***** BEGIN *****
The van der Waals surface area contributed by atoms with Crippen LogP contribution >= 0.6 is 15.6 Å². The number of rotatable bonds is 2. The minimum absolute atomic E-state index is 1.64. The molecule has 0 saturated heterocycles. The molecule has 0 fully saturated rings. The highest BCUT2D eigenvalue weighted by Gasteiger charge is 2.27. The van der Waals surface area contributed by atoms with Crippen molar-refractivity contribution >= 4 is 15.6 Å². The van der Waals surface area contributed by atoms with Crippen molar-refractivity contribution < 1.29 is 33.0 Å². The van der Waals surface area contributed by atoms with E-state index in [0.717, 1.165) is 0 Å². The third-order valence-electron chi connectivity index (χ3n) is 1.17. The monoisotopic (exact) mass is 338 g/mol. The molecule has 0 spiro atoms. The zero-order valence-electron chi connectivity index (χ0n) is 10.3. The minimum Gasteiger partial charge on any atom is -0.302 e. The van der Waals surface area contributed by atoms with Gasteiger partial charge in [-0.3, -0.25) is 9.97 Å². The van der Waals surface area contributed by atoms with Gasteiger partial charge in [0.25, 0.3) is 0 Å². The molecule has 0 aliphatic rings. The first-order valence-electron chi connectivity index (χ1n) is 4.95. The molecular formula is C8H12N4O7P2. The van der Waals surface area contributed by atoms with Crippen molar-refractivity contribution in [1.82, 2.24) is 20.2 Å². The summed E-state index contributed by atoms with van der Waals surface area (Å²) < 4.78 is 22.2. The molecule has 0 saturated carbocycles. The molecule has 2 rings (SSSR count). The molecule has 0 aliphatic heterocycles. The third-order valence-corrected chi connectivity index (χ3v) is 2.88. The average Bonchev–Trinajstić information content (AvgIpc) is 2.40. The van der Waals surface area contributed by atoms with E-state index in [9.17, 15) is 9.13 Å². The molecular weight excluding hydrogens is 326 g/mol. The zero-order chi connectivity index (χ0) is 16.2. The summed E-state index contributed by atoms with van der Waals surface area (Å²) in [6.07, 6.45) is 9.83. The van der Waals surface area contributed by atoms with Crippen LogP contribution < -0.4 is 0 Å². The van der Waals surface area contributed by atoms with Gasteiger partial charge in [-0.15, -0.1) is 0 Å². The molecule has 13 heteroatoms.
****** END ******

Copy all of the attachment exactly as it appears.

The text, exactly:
The van der Waals surface area contributed by atoms with Crippen LogP contribution >= 0.6 is 15.6 Å². The number of rotatable bonds is 2. The minimum absolute atomic E-state index is 1.64. The molecule has 0 saturated heterocycles. The molecule has 0 fully saturated rings. The highest BCUT2D eigenvalue weighted by Gasteiger charge is 2.27. The van der Waals surface area contributed by atoms with Crippen molar-refractivity contribution >= 4 is 15.6 Å². The van der Waals surface area contributed by atoms with Crippen molar-refractivity contribution < 1.29 is 33.0 Å². The van der Waals surface area contributed by atoms with E-state index in [0.717, 1.165) is 0 Å². The third-order valence-electron chi connectivity index (χ3n) is 1.17. The monoisotopic (exact) mass is 338 g/mol. The molecule has 0 spiro atoms. The zero-order valence-electron chi connectivity index (χ0n) is 10.3. The minimum Gasteiger partial charge on any atom is -0.302 e. The van der Waals surface area contributed by atoms with Gasteiger partial charge in [-0.3, -0.25) is 9.97 Å². The van der Waals surface area contributed by atoms with Gasteiger partial charge in [0.25, 0.3) is 0 Å². The molecule has 0 aliphatic rings. The first-order valence-electron chi connectivity index (χ1n) is 4.95. The molecular formula is C8H12N4O7P2. The van der Waals surface area contributed by atoms with Crippen molar-refractivity contribution in [1.82, 2.24) is 20.2 Å². The summed E-state index contributed by atoms with van der Waals surface area (Å²) < 4.78 is 22.2. The molecule has 0 saturated carbocycles. The molecule has 2 rings (SSSR count). The molecule has 0 aliphatic heterocycles. The third-order valence-corrected chi connectivity index (χ3v) is 2.88. The average Bonchev–Trinajstić information content (AvgIpc) is 2.40. The van der Waals surface area contributed by atoms with E-state index in [9.17, 15) is 9.13 Å². The molecular weight excluding hydrogens is 326 g/mol. The zero-order chi connectivity index (χ0) is 16.2. The summed E-state index contributed by atoms with van der Waals surface area (Å²) in [6.07, 6.45) is 9.83. The van der Waals surface area contributed by atoms with Crippen LogP contribution < -0.4 is 0 Å². The van der Waals surface area contributed by atoms with Gasteiger partial charge in [-0.15, -0.1) is 0 Å². The molecule has 13 heteroatoms.